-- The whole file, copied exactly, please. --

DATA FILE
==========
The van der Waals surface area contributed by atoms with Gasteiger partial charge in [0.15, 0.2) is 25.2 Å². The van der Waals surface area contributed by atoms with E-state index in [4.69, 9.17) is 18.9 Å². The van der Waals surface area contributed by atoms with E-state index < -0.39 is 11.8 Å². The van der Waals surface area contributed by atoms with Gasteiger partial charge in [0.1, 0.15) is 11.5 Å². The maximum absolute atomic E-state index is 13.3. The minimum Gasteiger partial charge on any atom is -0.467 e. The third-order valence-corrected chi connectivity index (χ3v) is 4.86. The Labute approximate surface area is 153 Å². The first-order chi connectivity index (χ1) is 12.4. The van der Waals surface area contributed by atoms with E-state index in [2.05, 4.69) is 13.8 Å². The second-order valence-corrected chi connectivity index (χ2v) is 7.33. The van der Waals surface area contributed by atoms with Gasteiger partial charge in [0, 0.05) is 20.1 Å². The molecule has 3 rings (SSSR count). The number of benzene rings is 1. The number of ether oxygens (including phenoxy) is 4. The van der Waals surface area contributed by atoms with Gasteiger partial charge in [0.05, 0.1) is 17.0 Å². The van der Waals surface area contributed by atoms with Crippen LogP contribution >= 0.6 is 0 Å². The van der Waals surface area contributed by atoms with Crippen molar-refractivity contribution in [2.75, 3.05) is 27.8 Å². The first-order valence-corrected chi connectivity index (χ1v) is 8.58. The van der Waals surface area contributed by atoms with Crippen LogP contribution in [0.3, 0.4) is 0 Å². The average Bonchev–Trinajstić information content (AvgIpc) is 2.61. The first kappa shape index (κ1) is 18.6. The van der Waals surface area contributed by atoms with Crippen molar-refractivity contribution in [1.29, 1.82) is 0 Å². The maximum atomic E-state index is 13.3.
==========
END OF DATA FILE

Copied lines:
The van der Waals surface area contributed by atoms with Gasteiger partial charge in [0.15, 0.2) is 25.2 Å². The van der Waals surface area contributed by atoms with E-state index in [4.69, 9.17) is 18.9 Å². The van der Waals surface area contributed by atoms with E-state index < -0.39 is 11.8 Å². The van der Waals surface area contributed by atoms with Gasteiger partial charge in [0.1, 0.15) is 11.5 Å². The maximum absolute atomic E-state index is 13.3. The minimum Gasteiger partial charge on any atom is -0.467 e. The third-order valence-corrected chi connectivity index (χ3v) is 4.86. The Labute approximate surface area is 153 Å². The first-order chi connectivity index (χ1) is 12.4. The van der Waals surface area contributed by atoms with E-state index in [2.05, 4.69) is 13.8 Å². The second-order valence-corrected chi connectivity index (χ2v) is 7.33. The van der Waals surface area contributed by atoms with Gasteiger partial charge in [0, 0.05) is 20.1 Å². The molecule has 3 rings (SSSR count). The number of benzene rings is 1. The number of ether oxygens (including phenoxy) is 4. The van der Waals surface area contributed by atoms with Gasteiger partial charge in [0.05, 0.1) is 17.0 Å². The van der Waals surface area contributed by atoms with Crippen LogP contribution >= 0.6 is 0 Å². The van der Waals surface area contributed by atoms with Crippen molar-refractivity contribution in [2.75, 3.05) is 27.8 Å². The first-order valence-corrected chi connectivity index (χ1v) is 8.58. The van der Waals surface area contributed by atoms with Crippen LogP contribution in [0.3, 0.4) is 0 Å². The average Bonchev–Trinajstić information content (AvgIpc) is 2.61. The first kappa shape index (κ1) is 18.6. The van der Waals surface area contributed by atoms with Crippen molar-refractivity contribution in [1.29, 1.82) is 0 Å². The maximum atomic E-state index is 13.3.